Doro, maker of handsets aimed at seniors, recently launched its Primo range, including three feature phones, which are intended to boost the company’s position in the “traditional” retail channel, alongside mobile-focused stores and operators.

The line includes three products, 215, 305 and the 401, the last being a clamshell – a form factor where Doro believes it “dominates”. They have features the company believes a basic senior user will need: big keys, a torch, Bluetooth, FM radio and a standby battery life of at least seven days.

Chris Millington, UK MD of the company, is confident about the new products: “When we first launched a feature phone for seniors everyone told us there was no demand for such a product, but now we represent 20 per cent of the feature phone market in the UK,” he said.

chris M doro“We are growing very well, faster than the decline of feature phones overall, and have a strong share of the feature phone market,” he added.

And this is in large part due to seniors, who are increasingly the driver of this market.

The Primo line has a “mainstream” look, and was introduced with the aim of “putting a product back into the retail channel while still driving the brand with network operators”.

Millington believes retail is important for Doro because “we have good traditional relations within the retail space and it’s quite easy for us to step back into retail channels where we have done fixed line for 40 years”.

The company believes in order to work with retailers the phone has “got to do volumes,” hence it needs to have a broader appeal.

That doesn’t mean they want to steer away from seniors: “It is interesting that our design is so acceptable,” he said, but non-seniors “will never be a target and we will never try to design a product for them.”

IMG_0497Rather, the aim is to “address the need of a senior without it looking like a senior product,” and Millington said Doro would “love to get into really big numbers in mobile, selling several million a year.”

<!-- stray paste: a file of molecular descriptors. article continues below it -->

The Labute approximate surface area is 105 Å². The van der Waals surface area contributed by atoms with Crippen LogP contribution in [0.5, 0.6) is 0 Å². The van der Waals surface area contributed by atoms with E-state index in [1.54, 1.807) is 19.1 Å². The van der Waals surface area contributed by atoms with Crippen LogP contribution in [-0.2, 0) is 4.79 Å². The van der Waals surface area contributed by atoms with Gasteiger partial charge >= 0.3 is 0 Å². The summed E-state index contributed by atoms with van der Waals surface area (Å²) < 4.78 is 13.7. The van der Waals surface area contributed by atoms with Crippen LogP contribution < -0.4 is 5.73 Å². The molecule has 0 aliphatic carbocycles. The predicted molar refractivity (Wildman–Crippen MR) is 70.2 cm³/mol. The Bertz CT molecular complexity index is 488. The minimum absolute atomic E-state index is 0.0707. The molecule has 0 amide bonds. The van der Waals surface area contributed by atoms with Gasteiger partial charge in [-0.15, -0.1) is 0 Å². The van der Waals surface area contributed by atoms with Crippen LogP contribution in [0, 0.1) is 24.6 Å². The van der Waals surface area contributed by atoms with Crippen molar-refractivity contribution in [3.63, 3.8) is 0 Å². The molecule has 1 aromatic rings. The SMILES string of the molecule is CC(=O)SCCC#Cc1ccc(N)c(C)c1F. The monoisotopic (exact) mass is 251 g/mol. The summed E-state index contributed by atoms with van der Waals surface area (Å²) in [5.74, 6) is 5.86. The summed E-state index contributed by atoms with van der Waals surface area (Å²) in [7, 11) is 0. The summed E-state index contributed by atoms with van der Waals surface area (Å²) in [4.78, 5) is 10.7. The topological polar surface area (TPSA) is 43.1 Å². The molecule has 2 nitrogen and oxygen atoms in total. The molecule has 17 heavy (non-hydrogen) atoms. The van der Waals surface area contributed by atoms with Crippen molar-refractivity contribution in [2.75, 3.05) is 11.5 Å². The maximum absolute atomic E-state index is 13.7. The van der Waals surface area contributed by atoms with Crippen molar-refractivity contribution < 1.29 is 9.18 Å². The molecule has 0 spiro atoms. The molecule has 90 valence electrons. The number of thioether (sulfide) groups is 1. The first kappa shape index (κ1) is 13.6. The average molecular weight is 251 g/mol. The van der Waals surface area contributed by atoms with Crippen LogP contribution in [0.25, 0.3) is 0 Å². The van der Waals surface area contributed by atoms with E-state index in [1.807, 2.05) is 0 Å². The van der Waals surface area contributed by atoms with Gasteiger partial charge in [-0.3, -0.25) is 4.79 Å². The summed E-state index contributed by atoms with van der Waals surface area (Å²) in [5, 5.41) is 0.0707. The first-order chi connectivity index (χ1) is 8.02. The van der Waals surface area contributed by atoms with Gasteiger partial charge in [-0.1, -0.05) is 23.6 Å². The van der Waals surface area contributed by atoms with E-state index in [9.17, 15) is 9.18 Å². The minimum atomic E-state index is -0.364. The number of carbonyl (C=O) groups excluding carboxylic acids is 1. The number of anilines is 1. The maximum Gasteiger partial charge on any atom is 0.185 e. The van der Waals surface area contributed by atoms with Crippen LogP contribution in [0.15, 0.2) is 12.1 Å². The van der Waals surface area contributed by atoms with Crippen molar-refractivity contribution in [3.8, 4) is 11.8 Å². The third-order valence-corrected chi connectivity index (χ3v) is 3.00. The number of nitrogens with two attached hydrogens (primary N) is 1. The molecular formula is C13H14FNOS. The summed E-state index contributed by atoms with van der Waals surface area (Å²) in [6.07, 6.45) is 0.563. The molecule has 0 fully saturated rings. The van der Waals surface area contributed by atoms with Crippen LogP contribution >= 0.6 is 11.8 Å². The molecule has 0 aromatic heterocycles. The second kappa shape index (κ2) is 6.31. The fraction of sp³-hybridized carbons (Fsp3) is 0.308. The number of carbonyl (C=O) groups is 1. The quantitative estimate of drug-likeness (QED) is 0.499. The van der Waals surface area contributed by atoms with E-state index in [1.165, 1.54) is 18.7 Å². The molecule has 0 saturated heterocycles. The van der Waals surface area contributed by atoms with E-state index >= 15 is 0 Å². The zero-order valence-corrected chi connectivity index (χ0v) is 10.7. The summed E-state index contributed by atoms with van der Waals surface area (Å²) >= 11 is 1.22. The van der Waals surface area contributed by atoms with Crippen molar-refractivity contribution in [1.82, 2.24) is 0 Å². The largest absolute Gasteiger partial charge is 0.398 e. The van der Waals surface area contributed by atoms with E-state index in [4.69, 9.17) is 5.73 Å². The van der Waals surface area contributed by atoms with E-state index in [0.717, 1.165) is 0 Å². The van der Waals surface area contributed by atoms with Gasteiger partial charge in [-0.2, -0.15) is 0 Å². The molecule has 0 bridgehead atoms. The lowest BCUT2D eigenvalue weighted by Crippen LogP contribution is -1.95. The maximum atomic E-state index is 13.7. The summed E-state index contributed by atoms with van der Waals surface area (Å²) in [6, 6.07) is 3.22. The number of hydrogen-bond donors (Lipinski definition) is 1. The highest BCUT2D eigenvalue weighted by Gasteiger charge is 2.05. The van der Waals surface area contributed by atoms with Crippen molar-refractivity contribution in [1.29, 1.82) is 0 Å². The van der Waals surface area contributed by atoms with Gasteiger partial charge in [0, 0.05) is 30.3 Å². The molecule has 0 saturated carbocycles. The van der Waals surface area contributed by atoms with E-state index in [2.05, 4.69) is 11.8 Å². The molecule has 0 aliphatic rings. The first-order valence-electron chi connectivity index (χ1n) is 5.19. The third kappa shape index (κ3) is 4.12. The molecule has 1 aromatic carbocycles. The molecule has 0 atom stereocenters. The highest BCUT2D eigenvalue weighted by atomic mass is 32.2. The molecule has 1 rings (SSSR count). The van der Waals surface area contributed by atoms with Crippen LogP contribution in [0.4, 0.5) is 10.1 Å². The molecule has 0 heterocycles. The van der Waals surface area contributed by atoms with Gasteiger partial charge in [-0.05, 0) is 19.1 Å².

He admits his aims are very ambitious. At the moment, Doro has sold around 5 million units in Europe.

While they haven’t announced prices just yet, Millington says the cost will not be as low as some other feature phones out there because the product needs to have added value, which in a feature phone is “functional usability, practicality, size, battery performance”.

He believes Doro has the lowest churn rate ever seen of any device manufacturer and that nobody understands the senior “like we do”.

This could well be because the company spent nine years researching and categorising senior users, rather than lump then into one group.

“We wanted to understand the segment: what makes them tick, what impacts their decision making processes and what their values are, in the mobile world particularly and tech as a whole.”

The result was six categories and the Primo is targeted towards the URSA, or ‘Unsure and Resistant Slow Adopter’ – someone who is daunted by technology and has a certain level of age-related impairment. This user values brand and design of a device but is fairly unadventurous and has low confidence with technology so needs a lot of guidance.

IMG_0501At the other end of the spectrum is PETE – Progressive and Engaged Tech Enthusiast – the most advanced tech user, independent and tech savvy.

This is someone Doro does not target because they are likely to go for the more popular smartphones already out there.

However, the company does want to focus more on smartphones in the future, because 50 per cent of seniors surveyed by Doro said they want to buy one and the company wants to be ready for them (the remaining 50 per cent will need some convincing but will eventually get there, Millington believes).

“It took us three years to break into volume with a feature phone but it took us only 18 months to do so with a smartphone,” he commented.

Either way, the aim is to be “the dominant player in the senior market, whether it’s with retail or network operators, smartphones or feature phones,” he said.